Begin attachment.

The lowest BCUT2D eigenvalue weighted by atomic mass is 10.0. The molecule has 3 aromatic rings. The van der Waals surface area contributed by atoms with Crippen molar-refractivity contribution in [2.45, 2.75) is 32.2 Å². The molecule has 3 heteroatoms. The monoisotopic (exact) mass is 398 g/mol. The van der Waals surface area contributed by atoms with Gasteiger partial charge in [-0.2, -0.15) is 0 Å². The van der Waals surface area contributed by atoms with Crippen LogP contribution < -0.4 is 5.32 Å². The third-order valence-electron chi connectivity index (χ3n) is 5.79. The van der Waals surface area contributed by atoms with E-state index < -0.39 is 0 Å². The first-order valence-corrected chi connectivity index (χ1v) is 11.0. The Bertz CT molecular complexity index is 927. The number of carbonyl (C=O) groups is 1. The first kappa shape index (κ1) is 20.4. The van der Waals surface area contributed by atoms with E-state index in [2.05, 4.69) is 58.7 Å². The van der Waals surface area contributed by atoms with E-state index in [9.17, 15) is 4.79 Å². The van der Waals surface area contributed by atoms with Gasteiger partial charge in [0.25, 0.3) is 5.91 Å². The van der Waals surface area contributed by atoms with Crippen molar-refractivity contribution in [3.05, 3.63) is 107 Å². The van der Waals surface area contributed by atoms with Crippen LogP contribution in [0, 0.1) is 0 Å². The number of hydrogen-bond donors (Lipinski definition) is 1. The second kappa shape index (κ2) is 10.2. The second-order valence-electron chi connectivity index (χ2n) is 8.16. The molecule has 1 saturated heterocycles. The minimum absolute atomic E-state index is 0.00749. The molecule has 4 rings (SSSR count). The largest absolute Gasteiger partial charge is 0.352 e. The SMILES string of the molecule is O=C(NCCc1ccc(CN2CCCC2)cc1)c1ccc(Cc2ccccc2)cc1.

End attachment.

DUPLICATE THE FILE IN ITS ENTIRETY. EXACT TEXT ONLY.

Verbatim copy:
The lowest BCUT2D eigenvalue weighted by atomic mass is 10.0. The molecule has 3 aromatic rings. The van der Waals surface area contributed by atoms with Crippen molar-refractivity contribution in [2.45, 2.75) is 32.2 Å². The molecule has 3 heteroatoms. The monoisotopic (exact) mass is 398 g/mol. The van der Waals surface area contributed by atoms with Gasteiger partial charge in [-0.2, -0.15) is 0 Å². The van der Waals surface area contributed by atoms with Crippen LogP contribution < -0.4 is 5.32 Å². The third-order valence-electron chi connectivity index (χ3n) is 5.79. The van der Waals surface area contributed by atoms with E-state index < -0.39 is 0 Å². The first-order valence-corrected chi connectivity index (χ1v) is 11.0. The Bertz CT molecular complexity index is 927. The number of carbonyl (C=O) groups is 1. The first kappa shape index (κ1) is 20.4. The van der Waals surface area contributed by atoms with E-state index in [2.05, 4.69) is 58.7 Å². The van der Waals surface area contributed by atoms with E-state index in [9.17, 15) is 4.79 Å². The van der Waals surface area contributed by atoms with Gasteiger partial charge in [0.25, 0.3) is 5.91 Å². The van der Waals surface area contributed by atoms with Crippen molar-refractivity contribution in [3.05, 3.63) is 107 Å². The van der Waals surface area contributed by atoms with Crippen LogP contribution in [0, 0.1) is 0 Å². The number of hydrogen-bond donors (Lipinski definition) is 1. The second kappa shape index (κ2) is 10.2. The second-order valence-electron chi connectivity index (χ2n) is 8.16. The molecule has 1 saturated heterocycles. The minimum absolute atomic E-state index is 0.00749. The molecule has 4 rings (SSSR count). The largest absolute Gasteiger partial charge is 0.352 e. The SMILES string of the molecule is O=C(NCCc1ccc(CN2CCCC2)cc1)c1ccc(Cc2ccccc2)cc1.